METRIC 5 Legitimate E-Mail Traffic Analysis
Legitimate e-mail traffic analysis is a family of metrics including incoming and outgoing traffic volume, incoming and outgoing traffic size, and traffic flow between your company and others. There are any number of ways to parse this data; mapping the communication flow between your company and your competitors may alert you to an employee divulging intellectual property, for example. The fascination to this point has been with comparing the amount of good and junk e-mail that companies are receiving (typically it's about 20 percent good and 80 percent junk). Such metrics can be disturbing, but Jaquith argues they're also relatively useless. By monitoring legitimate e-mail flow over time, you can learn where to set alarm points. At least one financial services company has benchmarked its e-mail flow to the point that it knows to flag traffic when e-mail size exceeds several megabytes and when a certain number go out in a certain span of time.
How to get it: First shed all the spam and other junk e-mail from the population of e-mails that you intend to analyze. Then parse the legitimate e-mails every which way you can.
Not good for: Employee monitoring. Content surveillance is a different beast. In certain cases you may flag questionable content or monitor for it, if there's a previous reason to do this, but traffic analysis metrics aren't concerned with content except as it's related to the size of e-mails. A spike in large e-mails leaving the company and flowing to competitors may signal IP theft.
Added benefit: An investigations group can watch e-mail flow during an open investigation, say, when IP theft is suspected.
Try this: Monitor legitimate e-mail flow over time. CIOs can actually begin to predict the size and shape of spikes in traffic flow by correlating them with events such as an earnings conference call. You can also mine data after unexpected events to see how they affect traffic and then alter security plans to best address those changes in e-mail flow.
One possible visualization: Traffic analysis is suited well to a time series graphic. Time series simply means that the X axis delineates some unit of time over which something happens. In this case, you could map the number of e-mails sent and their average size (by varying the thickness of your bar) over, say, three months. As with any time line, explain spikes, dips or other aberrations with events that correlate to them.
METRIC 6 Application Risk Index
How to get it: Build a risk indexing tool to measure risks in your top business applications. The tool should ask questions about the risks in the application, with certain answers corresponding to a certain risk value. Those risks are added together to create an overall risk score.
Expressed as: A score, or temperature, or other scale for which the higher the number, the higher the exposure to risk. Could also be a series of scores for different areas of risk (for example, business impact score of 10 out of 16, compliance score of three out of 16, and other risks score of seven out of 16).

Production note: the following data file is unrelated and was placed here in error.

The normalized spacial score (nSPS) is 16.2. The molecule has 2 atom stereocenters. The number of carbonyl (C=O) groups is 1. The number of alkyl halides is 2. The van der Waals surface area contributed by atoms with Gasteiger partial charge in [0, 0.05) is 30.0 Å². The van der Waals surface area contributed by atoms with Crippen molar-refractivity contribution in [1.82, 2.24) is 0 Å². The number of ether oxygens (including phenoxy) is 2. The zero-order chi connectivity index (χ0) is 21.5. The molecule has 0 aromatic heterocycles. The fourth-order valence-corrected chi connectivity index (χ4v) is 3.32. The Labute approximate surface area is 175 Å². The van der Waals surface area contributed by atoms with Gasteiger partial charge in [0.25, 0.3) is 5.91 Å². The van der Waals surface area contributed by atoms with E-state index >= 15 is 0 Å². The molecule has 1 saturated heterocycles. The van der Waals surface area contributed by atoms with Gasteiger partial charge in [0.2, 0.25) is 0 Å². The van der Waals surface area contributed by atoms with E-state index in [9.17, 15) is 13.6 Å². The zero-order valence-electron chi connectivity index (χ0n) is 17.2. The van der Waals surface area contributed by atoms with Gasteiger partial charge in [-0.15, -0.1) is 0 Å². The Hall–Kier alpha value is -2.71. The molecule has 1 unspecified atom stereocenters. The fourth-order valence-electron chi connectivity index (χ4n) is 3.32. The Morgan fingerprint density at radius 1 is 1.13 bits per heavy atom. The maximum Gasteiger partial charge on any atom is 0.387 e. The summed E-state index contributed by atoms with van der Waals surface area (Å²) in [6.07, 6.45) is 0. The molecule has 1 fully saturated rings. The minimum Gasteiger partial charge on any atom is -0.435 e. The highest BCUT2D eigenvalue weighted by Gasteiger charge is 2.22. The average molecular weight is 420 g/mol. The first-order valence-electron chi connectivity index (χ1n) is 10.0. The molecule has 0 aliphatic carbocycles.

Industry benchmark: None exist. Even though the scores will be based on observable facts about your applications (such as, is it customer-facing? Does it include identity management? Is it subject to regulatory review?). This is the most subjective metric on the list, because you or someone else puts the initial values on the risks in the survey instrument. For example, it might be a fact that your application is customer-facing, but does that merit two risk points or four?
Good for: Prioritizing your plans for reducing risk in key applications - home-grown or commercial. By scoring all of your top applications with a consistent set of criteria, you'll be able to see where the most risk lies and make decisions on what risks to mitigate.
Not good for: Actuarial or legal action. The point of this exercise is for internal use only as a way to gauge your risks, but the results are probably not scientific enough to help set insurance rates or defend yourself in court.
Added benefit: A simple index like this is a good way to introduce risk analysis into information security (if it's not already used) because it follows the principles of risk management without getting too deeply into statistics.
Try this: With your industry consortia, set up an industry-wide group to use the same scorecard and create industry-wide application risk benchmarks to share (confidentially, of course). One industry can reduce risk for everyone in the sector by comparing risk profiles on similar tools. (Everyone in retail, for example, uses retail point-of-sale systems and faces similar application risks.)
One possible visualization: Two-by-two grids could be used here to map your applications and help suggest a course of action. Two-by-twos break risk and impact into four quadrants: low risk/low impact, low risk/high impact, high risk/low impact, high risk/high impact. A good way to use these familiar boxes is to label each box with a course of action and then plot your data in the boxes. What you're doing is facilitating decision making by constraining the number of possible courses of action to four. If you need to get things done, use two-by-two grids to push executives into decision making.
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